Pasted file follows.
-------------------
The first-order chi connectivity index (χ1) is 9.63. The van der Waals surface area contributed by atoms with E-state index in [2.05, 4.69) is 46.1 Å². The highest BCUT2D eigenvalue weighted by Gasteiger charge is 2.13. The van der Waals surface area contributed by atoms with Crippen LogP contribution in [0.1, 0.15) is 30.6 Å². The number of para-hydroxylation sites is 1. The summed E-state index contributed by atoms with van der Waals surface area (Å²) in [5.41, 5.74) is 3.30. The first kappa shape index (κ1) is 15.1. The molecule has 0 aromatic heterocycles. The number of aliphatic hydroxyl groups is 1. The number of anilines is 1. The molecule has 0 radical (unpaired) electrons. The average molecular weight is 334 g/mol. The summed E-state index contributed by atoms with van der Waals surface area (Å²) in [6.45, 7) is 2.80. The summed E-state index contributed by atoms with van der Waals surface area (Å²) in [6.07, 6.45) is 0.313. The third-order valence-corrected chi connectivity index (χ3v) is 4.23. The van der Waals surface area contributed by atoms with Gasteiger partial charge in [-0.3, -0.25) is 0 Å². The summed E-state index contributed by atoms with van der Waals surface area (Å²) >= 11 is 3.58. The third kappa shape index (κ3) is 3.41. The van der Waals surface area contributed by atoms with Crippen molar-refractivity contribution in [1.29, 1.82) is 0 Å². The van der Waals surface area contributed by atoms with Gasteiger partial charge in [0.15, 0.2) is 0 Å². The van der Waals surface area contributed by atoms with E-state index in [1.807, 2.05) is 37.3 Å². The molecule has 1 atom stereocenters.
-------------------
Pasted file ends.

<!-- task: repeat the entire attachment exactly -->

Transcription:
The first-order chi connectivity index (χ1) is 9.63. The van der Waals surface area contributed by atoms with E-state index in [2.05, 4.69) is 46.1 Å². The highest BCUT2D eigenvalue weighted by Gasteiger charge is 2.13. The van der Waals surface area contributed by atoms with Crippen LogP contribution in [0.1, 0.15) is 30.6 Å². The number of para-hydroxylation sites is 1. The summed E-state index contributed by atoms with van der Waals surface area (Å²) in [5.41, 5.74) is 3.30. The first kappa shape index (κ1) is 15.1. The molecule has 0 aromatic heterocycles. The number of aliphatic hydroxyl groups is 1. The number of anilines is 1. The molecule has 0 radical (unpaired) electrons. The average molecular weight is 334 g/mol. The summed E-state index contributed by atoms with van der Waals surface area (Å²) in [6.45, 7) is 2.80. The summed E-state index contributed by atoms with van der Waals surface area (Å²) in [6.07, 6.45) is 0.313. The third-order valence-corrected chi connectivity index (χ3v) is 4.23. The van der Waals surface area contributed by atoms with Gasteiger partial charge in [-0.3, -0.25) is 0 Å². The summed E-state index contributed by atoms with van der Waals surface area (Å²) >= 11 is 3.58. The third kappa shape index (κ3) is 3.41. The van der Waals surface area contributed by atoms with Crippen molar-refractivity contribution in [1.29, 1.82) is 0 Å². The van der Waals surface area contributed by atoms with Gasteiger partial charge in [0.15, 0.2) is 0 Å². The van der Waals surface area contributed by atoms with E-state index in [1.807, 2.05) is 37.3 Å². The molecule has 1 atom stereocenters.